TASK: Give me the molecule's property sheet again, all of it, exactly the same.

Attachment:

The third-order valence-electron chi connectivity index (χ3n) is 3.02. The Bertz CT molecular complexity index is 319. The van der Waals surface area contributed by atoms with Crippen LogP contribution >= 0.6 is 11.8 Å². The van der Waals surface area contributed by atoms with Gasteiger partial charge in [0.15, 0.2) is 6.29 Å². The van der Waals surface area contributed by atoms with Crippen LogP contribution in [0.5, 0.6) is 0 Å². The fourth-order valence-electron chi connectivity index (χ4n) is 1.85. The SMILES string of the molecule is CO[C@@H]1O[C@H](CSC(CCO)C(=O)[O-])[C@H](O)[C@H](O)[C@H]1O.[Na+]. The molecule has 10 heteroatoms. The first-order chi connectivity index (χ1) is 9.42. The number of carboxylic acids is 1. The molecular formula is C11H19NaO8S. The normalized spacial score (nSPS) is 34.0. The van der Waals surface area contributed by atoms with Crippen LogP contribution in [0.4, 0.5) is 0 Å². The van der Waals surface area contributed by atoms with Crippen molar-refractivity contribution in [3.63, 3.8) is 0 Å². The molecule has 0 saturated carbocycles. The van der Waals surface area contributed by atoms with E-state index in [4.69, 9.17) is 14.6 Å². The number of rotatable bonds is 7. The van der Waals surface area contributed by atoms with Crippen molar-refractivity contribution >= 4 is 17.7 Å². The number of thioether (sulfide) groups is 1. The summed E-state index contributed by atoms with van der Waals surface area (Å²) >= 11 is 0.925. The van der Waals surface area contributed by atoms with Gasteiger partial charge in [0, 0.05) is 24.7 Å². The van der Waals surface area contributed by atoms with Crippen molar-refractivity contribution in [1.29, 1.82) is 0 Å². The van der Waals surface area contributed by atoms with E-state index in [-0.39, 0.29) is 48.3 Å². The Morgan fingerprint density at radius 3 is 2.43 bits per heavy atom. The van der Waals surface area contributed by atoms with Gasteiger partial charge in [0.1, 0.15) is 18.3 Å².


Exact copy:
The third-order valence-electron chi connectivity index (χ3n) is 3.02. The Bertz CT molecular complexity index is 319. The van der Waals surface area contributed by atoms with Crippen LogP contribution >= 0.6 is 11.8 Å². The van der Waals surface area contributed by atoms with Gasteiger partial charge in [0.15, 0.2) is 6.29 Å². The van der Waals surface area contributed by atoms with Crippen LogP contribution in [0.5, 0.6) is 0 Å². The fourth-order valence-electron chi connectivity index (χ4n) is 1.85. The SMILES string of the molecule is CO[C@@H]1O[C@H](CSC(CCO)C(=O)[O-])[C@H](O)[C@H](O)[C@H]1O.[Na+]. The molecule has 10 heteroatoms. The first-order chi connectivity index (χ1) is 9.42. The number of carboxylic acids is 1. The molecular formula is C11H19NaO8S. The normalized spacial score (nSPS) is 34.0. The van der Waals surface area contributed by atoms with Crippen LogP contribution in [0.4, 0.5) is 0 Å². The van der Waals surface area contributed by atoms with Crippen molar-refractivity contribution in [3.63, 3.8) is 0 Å². The molecule has 0 saturated carbocycles. The van der Waals surface area contributed by atoms with E-state index in [4.69, 9.17) is 14.6 Å². The number of rotatable bonds is 7. The van der Waals surface area contributed by atoms with Crippen molar-refractivity contribution >= 4 is 17.7 Å². The number of thioether (sulfide) groups is 1. The summed E-state index contributed by atoms with van der Waals surface area (Å²) >= 11 is 0.925. The van der Waals surface area contributed by atoms with Gasteiger partial charge in [0, 0.05) is 24.7 Å². The van der Waals surface area contributed by atoms with Crippen molar-refractivity contribution in [1.29, 1.82) is 0 Å². The van der Waals surface area contributed by atoms with E-state index in [-0.39, 0.29) is 48.3 Å². The Morgan fingerprint density at radius 3 is 2.43 bits per heavy atom. The van der Waals surface area contributed by atoms with Gasteiger partial charge in [0.1, 0.15) is 18.3 Å².